The Sunday's report titled "Boys Who Like Boys," surveyed over 1,000 British gay or bisexual teenagers aged 14 to 19. The charity found that nearly all bullying or discrimination against gay teenagers was at the hands of their peers and 75 percent directed at them online.
"The idea that teachers or other adults at school are sometimes responsible for bullying and discrimination is utterly unacceptable," National Aids Trust chief executive Deborah Gold was quoted as saying by the publication.
Additionally, over 60 percent of the teens reported getting no information on virus testing and 30 percent lacked knowledge of safe sex and HIV transmission. Meanwhile, over 75 percent of the teenage respondents said they were unaware that drugs preventing HIV infections were available.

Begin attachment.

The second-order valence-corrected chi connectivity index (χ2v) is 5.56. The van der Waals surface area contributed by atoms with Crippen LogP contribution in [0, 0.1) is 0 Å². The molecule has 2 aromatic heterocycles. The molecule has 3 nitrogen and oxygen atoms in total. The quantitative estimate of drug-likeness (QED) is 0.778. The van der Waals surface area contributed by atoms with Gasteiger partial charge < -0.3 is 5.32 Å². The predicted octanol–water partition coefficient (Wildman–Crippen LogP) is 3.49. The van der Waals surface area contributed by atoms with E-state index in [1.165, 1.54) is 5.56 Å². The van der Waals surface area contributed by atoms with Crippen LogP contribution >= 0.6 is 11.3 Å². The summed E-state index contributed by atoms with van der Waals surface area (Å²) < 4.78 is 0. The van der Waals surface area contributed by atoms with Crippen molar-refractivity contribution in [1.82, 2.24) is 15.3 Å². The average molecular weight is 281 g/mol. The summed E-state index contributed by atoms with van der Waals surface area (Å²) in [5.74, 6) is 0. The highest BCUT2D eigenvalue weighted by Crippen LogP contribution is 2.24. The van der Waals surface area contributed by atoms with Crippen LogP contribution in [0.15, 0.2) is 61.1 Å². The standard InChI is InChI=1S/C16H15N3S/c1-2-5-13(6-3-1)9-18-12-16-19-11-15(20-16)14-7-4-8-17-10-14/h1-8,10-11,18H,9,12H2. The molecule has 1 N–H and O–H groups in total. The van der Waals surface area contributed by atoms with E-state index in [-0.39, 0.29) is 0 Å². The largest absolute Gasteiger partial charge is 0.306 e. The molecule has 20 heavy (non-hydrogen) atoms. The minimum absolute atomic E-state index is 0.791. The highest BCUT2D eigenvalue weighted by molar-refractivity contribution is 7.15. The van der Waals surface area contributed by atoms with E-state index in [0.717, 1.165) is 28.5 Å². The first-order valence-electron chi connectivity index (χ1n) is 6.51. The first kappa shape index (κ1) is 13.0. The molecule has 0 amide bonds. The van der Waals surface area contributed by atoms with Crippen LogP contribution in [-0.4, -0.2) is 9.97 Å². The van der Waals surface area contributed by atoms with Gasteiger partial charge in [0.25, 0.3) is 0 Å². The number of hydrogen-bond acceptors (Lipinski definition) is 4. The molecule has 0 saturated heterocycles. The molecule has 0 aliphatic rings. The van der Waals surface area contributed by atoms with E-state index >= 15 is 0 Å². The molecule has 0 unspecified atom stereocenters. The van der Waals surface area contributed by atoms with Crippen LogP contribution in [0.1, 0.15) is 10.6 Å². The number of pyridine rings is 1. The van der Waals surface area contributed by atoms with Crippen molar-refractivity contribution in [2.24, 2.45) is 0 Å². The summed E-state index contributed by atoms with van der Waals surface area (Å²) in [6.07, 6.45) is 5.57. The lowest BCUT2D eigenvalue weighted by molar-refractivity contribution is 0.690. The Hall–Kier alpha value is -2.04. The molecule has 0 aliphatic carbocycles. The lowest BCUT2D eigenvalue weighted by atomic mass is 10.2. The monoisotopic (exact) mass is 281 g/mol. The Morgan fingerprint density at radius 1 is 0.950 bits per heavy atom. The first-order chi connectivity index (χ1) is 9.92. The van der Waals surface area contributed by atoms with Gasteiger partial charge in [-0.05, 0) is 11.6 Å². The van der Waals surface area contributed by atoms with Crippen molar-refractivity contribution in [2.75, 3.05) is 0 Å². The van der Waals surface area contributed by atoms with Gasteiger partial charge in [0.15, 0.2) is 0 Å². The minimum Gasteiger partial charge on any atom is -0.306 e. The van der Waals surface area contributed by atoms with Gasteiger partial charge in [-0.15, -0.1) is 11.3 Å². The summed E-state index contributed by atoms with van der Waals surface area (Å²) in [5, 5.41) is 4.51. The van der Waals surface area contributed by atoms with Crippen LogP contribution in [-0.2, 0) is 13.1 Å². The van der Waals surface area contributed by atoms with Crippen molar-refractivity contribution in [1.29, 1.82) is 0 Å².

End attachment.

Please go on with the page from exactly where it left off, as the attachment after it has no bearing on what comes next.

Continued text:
According to figures released by the UK Department of Health's Public Health England (PHE), there have been over 29,000 HIV diagnoses from 2001 to 2013. During that period, 11,000 of new HIV cases in the country were among those aged less than 15 to 24 years old.
More than 4,000 in that age group were infected through homosexual intercourse in the last decade-and-a-half.
In comparison, PHE notes a mere 7,000 HIV diagnoses in 2001-2013 across the rest of Europe.